the deep interiors of red giants. Go back into space in the form of gases. And interstellar and intergalactic dust. It's estimated that perhaps as much as half the mass of our universe is in the form of such gas as dust. And. We. Can condense again. And produce new generations of stars and galaxies. Our sun. It. Is such a later generation of stars. Later generation star. We know that. Because though it's composed 99 percent of hydrogen and helium the remaining 1 percent. Is composed of these heavier elements which it must have been from earlier generations of stars that had a
guide. And so this. These heavier elements this stuff formed in the red giants spewed out into space by them of Ages of times past. Secular reading about in the space of the universe. Became the Sept and its eventual end of our sun. And planets and ourselves. For living organisms the living parts of living organisms are composed 99 percent. Of those four elements mentioned hydrogen. Oxygen nitrogen and carbon. This is the most profound connection I know in the universe. It's a connection. That brings
together. The main substance and the metabolism of stars. With the substance and the metabolism of living organisms all living organisms. The relationship goes even deeper than that for there's a direct connection. On this planet. And I would suppose on all planets in the universe that there are life. Ultimately life comes to run. On starlight. The photosynthesis performed by plants. That starlight. Is made. By the burning of hydrogen to helium. By the interaction. Of the nuclei. Of the same four elements that are almost wholly composed of living organisms.
So there is this profound empty connection. Between the lives of stars. And the lives of living organisms. And a moving. Fact in the US. Which is that stars must die. That organisms may live. In the. Stars. The atoms are all stripped down to their nuclei these nuclei are positively charged they're moving about in a fluid that contains many electrons one can imagine that statistically there are more electrons in the neighborhood of nuclei than elsewhere. But they're not organized about the nuclei for that one needs to go to cooler places in the universe. And there. The electrons do become organized about the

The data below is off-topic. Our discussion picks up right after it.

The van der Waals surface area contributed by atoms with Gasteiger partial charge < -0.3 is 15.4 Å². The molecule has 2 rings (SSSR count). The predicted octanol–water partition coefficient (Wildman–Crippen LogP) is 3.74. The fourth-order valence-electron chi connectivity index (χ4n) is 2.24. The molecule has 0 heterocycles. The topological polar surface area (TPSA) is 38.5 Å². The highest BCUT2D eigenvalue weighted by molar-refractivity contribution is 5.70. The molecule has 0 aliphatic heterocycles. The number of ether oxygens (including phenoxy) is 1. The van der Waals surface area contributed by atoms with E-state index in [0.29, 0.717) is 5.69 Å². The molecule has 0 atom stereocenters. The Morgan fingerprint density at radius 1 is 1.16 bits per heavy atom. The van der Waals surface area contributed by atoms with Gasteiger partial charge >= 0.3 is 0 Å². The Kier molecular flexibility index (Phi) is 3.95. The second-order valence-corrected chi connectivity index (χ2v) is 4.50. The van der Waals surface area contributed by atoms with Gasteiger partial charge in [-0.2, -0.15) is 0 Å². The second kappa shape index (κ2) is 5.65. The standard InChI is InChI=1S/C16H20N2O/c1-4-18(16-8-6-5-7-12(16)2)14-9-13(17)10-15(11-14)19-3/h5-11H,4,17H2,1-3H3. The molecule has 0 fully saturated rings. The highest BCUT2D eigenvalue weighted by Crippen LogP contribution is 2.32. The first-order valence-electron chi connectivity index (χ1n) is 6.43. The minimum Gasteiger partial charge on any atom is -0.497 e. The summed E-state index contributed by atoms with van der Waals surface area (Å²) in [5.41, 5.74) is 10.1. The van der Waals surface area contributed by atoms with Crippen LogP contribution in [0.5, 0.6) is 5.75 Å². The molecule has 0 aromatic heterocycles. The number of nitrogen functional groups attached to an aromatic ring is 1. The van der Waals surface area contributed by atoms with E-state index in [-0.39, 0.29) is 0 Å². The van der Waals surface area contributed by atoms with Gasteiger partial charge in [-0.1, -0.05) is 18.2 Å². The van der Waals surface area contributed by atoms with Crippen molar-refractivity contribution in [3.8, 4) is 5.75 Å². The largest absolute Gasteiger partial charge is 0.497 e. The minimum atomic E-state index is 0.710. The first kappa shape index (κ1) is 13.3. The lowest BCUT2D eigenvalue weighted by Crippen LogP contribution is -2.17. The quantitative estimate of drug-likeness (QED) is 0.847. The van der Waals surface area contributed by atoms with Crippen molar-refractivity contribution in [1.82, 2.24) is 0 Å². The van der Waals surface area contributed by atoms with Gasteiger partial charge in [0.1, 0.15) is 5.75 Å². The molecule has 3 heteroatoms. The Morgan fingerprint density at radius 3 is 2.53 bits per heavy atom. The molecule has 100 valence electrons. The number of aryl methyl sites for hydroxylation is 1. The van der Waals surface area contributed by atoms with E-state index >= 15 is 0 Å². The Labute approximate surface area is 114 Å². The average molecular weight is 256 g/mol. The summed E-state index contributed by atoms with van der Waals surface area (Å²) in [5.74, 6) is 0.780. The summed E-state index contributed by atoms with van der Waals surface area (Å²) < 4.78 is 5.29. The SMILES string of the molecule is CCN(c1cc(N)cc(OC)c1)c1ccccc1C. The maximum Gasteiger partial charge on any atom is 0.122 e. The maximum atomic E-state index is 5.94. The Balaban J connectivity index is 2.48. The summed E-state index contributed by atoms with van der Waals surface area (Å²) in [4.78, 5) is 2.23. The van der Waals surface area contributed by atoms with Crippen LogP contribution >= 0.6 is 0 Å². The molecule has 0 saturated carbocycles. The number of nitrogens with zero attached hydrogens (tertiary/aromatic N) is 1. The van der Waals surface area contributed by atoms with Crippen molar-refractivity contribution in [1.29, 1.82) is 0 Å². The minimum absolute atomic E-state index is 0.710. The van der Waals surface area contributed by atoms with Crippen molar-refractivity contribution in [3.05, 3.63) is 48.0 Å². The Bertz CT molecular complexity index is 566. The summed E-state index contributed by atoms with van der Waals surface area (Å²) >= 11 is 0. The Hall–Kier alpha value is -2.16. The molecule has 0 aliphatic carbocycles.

nuclei so that we have complete atoms. And we complete the atoms. Through the interactions. Of. Their outermost electrons. One has the possibility. Of forming. Chemical bonds of making molecules. These molecules. In. Any planet. That possesses the right properties. These molecules. To include. The molecules made of those four elements carbon hydrogen nitrogen and oxygen. That type of molecule that we call organic because they are so closely it dandified with living organisms. We know now that by ordinary Geo chemical processes.
Such molecules. Are formed slowly but continuously in the upper reaches of the atmosphere particularly during the early history of planets when their atmospheres. Are reducing. As you said when they're composed of these when they contain these elements in their most reduced forms the oxygen. As water. The carbon. As methane for the most part C H for the nitrogen. As ammonia and H3. And hydrogen gas. And one has demonstrated now as many of you must know in very simple and crude laboratory experiments that if one subjects mixtures of such gases of these four gases just mention for example.